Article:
Decentralized applications are meant to be more than derivative markets and yield-farms for the upper-middle class to play with.
The ease of usage of dApps has improved steadily over the past few years. A litany of Web3 wallets like Metamask and Trustwallet are installed on millions of browsers, and their usage is climbing.
When creating Sarcophagus, we wanted to keep a few megatrends in mind. One of the most important trends of our era is the shift from conventional warfare to digital. During the Cold War, superpowers fought by displaying military might and funding small proxy wars. In the late 20th century through today, superpowers wage wars against specific ideologies.
As we enter the next phase of human warfare, we will see a shift in power dynamics from use of raw materials and human labor to human creativity and innovation.
Human innovation has forever advanced warfare, and individuals like Mikhail Kalashnikov and John Browning have invented weapons that thrive today largely unchanged.
We'd like to think that the world in which Kalashnikov invented the AK-47 (1947) or when Browning released the M1911 (1911) was wildly different from the world we live in today.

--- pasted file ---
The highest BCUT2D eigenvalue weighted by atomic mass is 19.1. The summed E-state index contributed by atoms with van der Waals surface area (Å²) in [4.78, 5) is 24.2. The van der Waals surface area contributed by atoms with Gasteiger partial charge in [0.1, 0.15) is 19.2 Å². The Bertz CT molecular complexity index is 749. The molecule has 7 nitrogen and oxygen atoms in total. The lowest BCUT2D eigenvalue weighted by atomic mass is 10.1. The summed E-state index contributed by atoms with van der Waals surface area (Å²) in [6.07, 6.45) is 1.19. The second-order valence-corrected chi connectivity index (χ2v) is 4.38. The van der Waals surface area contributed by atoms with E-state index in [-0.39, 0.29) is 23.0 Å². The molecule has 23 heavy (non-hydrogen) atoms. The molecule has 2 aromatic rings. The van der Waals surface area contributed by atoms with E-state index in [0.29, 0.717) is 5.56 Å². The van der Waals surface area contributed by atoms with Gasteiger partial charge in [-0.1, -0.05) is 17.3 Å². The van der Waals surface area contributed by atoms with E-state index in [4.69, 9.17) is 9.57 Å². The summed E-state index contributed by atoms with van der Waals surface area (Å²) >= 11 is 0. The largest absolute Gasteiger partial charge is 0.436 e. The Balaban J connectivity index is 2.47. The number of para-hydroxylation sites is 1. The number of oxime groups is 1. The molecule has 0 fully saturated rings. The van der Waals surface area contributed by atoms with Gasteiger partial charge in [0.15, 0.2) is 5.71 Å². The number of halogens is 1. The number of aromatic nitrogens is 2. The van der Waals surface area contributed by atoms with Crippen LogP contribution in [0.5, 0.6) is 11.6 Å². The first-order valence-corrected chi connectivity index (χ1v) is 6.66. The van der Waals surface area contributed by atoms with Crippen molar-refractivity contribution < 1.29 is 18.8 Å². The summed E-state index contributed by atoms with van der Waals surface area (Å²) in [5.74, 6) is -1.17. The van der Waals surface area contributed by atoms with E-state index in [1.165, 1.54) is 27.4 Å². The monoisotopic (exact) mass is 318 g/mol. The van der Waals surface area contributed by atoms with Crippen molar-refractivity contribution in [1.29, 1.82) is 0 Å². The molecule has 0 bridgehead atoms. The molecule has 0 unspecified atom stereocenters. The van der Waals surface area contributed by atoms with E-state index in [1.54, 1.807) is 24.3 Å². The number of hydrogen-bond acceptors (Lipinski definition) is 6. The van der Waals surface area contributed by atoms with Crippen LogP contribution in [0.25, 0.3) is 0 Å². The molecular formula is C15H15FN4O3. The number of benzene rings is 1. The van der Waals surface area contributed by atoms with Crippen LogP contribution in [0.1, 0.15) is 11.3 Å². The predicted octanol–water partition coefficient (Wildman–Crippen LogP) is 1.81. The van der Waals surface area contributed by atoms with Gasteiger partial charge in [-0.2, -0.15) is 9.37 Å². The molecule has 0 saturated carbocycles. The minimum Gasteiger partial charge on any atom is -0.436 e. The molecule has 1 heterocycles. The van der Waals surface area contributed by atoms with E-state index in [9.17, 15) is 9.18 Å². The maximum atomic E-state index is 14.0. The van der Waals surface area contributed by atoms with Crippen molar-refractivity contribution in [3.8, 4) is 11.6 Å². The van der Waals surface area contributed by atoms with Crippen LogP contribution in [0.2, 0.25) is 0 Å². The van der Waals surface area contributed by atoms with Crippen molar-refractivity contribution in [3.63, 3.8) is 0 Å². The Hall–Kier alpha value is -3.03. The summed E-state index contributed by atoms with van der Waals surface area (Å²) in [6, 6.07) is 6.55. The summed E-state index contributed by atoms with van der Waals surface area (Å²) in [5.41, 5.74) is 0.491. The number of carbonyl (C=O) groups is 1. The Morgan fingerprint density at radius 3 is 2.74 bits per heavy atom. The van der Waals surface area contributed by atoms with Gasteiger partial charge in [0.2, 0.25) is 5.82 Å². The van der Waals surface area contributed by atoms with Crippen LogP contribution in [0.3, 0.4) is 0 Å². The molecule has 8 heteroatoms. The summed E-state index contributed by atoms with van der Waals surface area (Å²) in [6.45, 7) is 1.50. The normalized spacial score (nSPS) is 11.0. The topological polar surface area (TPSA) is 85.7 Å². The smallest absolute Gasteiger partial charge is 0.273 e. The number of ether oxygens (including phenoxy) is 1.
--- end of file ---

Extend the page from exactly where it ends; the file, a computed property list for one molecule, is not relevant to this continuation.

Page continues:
But we’d be wrong.
We may have more powerful weapons, global air travel, and instant communications, but the driving forces behind these innovations haven’t changed. We still experience the same strife, hunger and subjugation.
Our goal in creating Sarcophagus is to hand back a little bit of power to the person with nothing more than an internet connection. We want the creative forces of warfare to err in favor of the individual, and we believe that the power of decentralization mixed with strong cryptography is the best way to achieve this goal.
Stuxnet was a masterpiece, and it was unveiled to the public in 2010 - the same year Instagram was founded and the iPhone 4 was released. The tech world has changed a lot since then, and so has the crypto landscape.
Since digital warfare does not require the same natural resources or financial expenditures as traditional warfare, we expect a playing field that is more egalitarian than the military powers of the late 20th century. Digital weapons are created, bought, and sold in a different type of market than before. Digital arms don’t get delivered by transport plane stamped with a country of origin; they move anonymously on the dark web.
We think of Sarcophagus as a tool in a personal digital arsenal. It may not hold the same significance as the rifle on a soldier’s back; but neither does a cellphone. They are both important tools that are owned by billions.
Either might save your life.